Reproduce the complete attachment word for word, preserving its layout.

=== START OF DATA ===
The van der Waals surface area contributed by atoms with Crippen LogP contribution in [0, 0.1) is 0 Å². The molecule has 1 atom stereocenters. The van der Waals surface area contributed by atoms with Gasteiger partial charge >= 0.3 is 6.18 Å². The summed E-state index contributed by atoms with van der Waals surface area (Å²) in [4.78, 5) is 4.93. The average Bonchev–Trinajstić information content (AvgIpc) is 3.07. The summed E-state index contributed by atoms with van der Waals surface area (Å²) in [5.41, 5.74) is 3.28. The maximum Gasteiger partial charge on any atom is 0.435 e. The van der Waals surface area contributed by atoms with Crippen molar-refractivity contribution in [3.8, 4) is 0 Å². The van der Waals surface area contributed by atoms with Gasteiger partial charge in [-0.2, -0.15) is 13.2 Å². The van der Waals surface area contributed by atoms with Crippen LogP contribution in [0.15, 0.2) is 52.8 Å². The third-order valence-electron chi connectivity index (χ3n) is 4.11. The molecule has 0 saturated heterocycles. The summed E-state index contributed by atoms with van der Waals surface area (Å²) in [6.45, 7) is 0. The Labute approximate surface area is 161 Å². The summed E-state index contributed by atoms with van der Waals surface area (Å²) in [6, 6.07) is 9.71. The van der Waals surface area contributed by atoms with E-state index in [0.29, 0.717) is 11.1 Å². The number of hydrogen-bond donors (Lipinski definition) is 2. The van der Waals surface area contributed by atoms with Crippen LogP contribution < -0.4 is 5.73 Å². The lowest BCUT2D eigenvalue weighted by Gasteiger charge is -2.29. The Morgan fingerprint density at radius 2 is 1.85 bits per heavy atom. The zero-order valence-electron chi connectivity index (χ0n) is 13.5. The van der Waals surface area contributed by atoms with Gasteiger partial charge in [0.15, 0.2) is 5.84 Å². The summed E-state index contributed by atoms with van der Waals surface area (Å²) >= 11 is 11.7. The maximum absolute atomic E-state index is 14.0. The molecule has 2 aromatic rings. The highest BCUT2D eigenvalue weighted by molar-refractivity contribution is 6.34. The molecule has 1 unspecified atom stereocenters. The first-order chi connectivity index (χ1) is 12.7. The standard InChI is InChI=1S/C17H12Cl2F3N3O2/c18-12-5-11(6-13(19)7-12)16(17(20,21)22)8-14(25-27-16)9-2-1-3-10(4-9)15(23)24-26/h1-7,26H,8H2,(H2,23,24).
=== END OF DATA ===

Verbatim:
The van der Waals surface area contributed by atoms with Crippen LogP contribution in [0, 0.1) is 0 Å². The molecule has 1 atom stereocenters. The van der Waals surface area contributed by atoms with Gasteiger partial charge >= 0.3 is 6.18 Å². The summed E-state index contributed by atoms with van der Waals surface area (Å²) in [4.78, 5) is 4.93. The average Bonchev–Trinajstić information content (AvgIpc) is 3.07. The summed E-state index contributed by atoms with van der Waals surface area (Å²) in [5.41, 5.74) is 3.28. The maximum Gasteiger partial charge on any atom is 0.435 e. The van der Waals surface area contributed by atoms with Crippen molar-refractivity contribution in [3.8, 4) is 0 Å². The van der Waals surface area contributed by atoms with Gasteiger partial charge in [-0.2, -0.15) is 13.2 Å². The van der Waals surface area contributed by atoms with Crippen LogP contribution in [0.15, 0.2) is 52.8 Å². The third-order valence-electron chi connectivity index (χ3n) is 4.11. The molecule has 0 saturated heterocycles. The summed E-state index contributed by atoms with van der Waals surface area (Å²) in [6.45, 7) is 0. The Labute approximate surface area is 161 Å². The summed E-state index contributed by atoms with van der Waals surface area (Å²) in [6, 6.07) is 9.71. The van der Waals surface area contributed by atoms with E-state index in [0.29, 0.717) is 11.1 Å². The number of hydrogen-bond donors (Lipinski definition) is 2. The van der Waals surface area contributed by atoms with Crippen LogP contribution < -0.4 is 5.73 Å². The lowest BCUT2D eigenvalue weighted by Gasteiger charge is -2.29. The Morgan fingerprint density at radius 2 is 1.85 bits per heavy atom. The zero-order valence-electron chi connectivity index (χ0n) is 13.5. The van der Waals surface area contributed by atoms with Gasteiger partial charge in [0.15, 0.2) is 5.84 Å². The summed E-state index contributed by atoms with van der Waals surface area (Å²) >= 11 is 11.7. The maximum absolute atomic E-state index is 14.0. The molecule has 2 aromatic rings. The highest BCUT2D eigenvalue weighted by molar-refractivity contribution is 6.34. The molecule has 1 unspecified atom stereocenters. The first-order chi connectivity index (χ1) is 12.7. The standard InChI is InChI=1S/C17H12Cl2F3N3O2/c18-12-5-11(6-13(19)7-12)16(17(20,21)22)8-14(25-27-16)9-2-1-3-10(4-9)15(23)24-26/h1-7,26H,8H2,(H2,23,24).